While enjoying our drinks of choice, Greg and Margaret proceeded to explain why they were leaving our church to attend another congregation in a nearby town. The new church, they said, had multiple services on Saturday and Sunday so they could choose to worship at a time that fit their busy schedules. (Our church had only three services — all on Sunday morning.) The youth group had multiple worship teams for their daughter to serve on. (Our student ministry had only one worship team.) And, because it was “way bigger” than our church, it had more to offer Greg and Margaret too. They could find a class or small group that perfectly fit their needs. Despite making a public commitment as members a few years earlier, Greg and Margaret’s commitment to our church had ended. A more comfortable ship had sailed into port — one that offered more choices.

A core characteristic of consumerism is freedom of choice. Customization, creating a product that conforms to my particular desires, has driven businesses to offer an ever-increasing number of choices to consumers. Nothing represents this trend better than the iPod. No longer must a listener commit to buy an entire album to enjoy one song. She now has instant access to millions of songs, and may choose to download them individually to create a personalized playlist. The consumer chooses precisely what she likes, and dismisses what she doesn’t . . .

As we’ve seen repeatedly, the values of consumerism always leak into the church . . . Worshipers no longer have to tolerate music, prayers, or people they don’t like . . .

Greg and Margaret were relatively comfortable at my church. They connected with the people — mostly. And they like the music — usually. But when a larger church presented more options to satisfy the diverse interests of their family, and the possibility of choosing a community group that would more perfectly fit their individual identities, they jumped ship. Whatever diversity they had experienced in our community was abandoned for the chance to have a more homogenous and customized spiritual experience. Choice trumped commitment. Comfort trumped community.

Churches capitulating to and operating by consumerist values are abundant, especially here in the Bible Belt.






Jared C. Wilson|4:36 pm CT

Four Important Changes for Churches

David Fitch was asked, “If you had to list 5 of the most important elements that you would like to see changed in local churches across America, what would those 5 things be?”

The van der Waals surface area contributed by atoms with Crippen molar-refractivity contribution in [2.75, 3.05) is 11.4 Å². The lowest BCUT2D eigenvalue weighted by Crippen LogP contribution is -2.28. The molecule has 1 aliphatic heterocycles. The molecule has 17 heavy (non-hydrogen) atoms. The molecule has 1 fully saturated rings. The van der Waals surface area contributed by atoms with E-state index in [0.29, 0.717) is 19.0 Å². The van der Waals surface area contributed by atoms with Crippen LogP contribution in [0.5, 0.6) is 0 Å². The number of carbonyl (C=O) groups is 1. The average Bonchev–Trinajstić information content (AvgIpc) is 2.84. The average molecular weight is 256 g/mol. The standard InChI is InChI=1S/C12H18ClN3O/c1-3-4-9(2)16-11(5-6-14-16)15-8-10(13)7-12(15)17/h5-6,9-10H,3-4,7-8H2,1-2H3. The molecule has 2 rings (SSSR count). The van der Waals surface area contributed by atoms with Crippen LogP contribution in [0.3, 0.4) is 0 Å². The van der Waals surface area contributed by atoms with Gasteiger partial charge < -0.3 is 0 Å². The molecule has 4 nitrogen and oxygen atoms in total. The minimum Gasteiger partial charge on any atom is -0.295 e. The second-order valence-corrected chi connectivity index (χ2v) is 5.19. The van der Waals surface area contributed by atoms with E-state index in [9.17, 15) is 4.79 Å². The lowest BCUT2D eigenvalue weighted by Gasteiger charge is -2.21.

OK here’s 4 off the top of my head:

1.) Less emphasis on success and growth, more on authentic Christian living and discipleship. This is the obedience God is looking for.

2.) Less on pandering to Christians who have little time but more money, and more pandering to the poor who have more time and less money

3.) Concentrate more on the simple stuff where one encounters the transcendent living God, less on programming.

4.) Leadership that listens and responds to what God is doing, not orchestrating the future they learned at business school.

Whether one agrees with these or not (and I do, for what it’s worth), I think it’s at least refreshing to see a request for a “What do we do?” and a response. Lots of critics are long on diagnoses, short on prescriptions, and that just ain’t helpful.

(HT: Dash)






Jared C. Wilson|9:37 pm CT

The Worship Gathering is for Beholding

He has also set eternity in the hearts of men; yet they cannot fathom what God has done from beginning to end.
– Ecclesiastes 3:11b

The gospel must be central because nothing else even comes close to filling the eternal gap.
We all agree that fallen man has a “God-shaped hole,” but then we go on to suggest all kinds of fillers that are not God — financial success, good sex, promotions at work, healthy relationships, happy spouses and children, community service, outlets for our creativity, etc. All good things but all things you can have and do and still be eternally bankrupt.

Our scale is far too small. The Bible speaks to all manner of good things useful to all men, but the Church is starving (starving!) for the glory of God. We too easily forget that the gospel covers the scale of eternity, that it is the division between real life and death, that God is infinite and our sin is a condemnation-worthy offense against an eternally holy God. We preach and we settle for much less than, “Oh, the depth of the riches of the wisdom and knowledge of God!”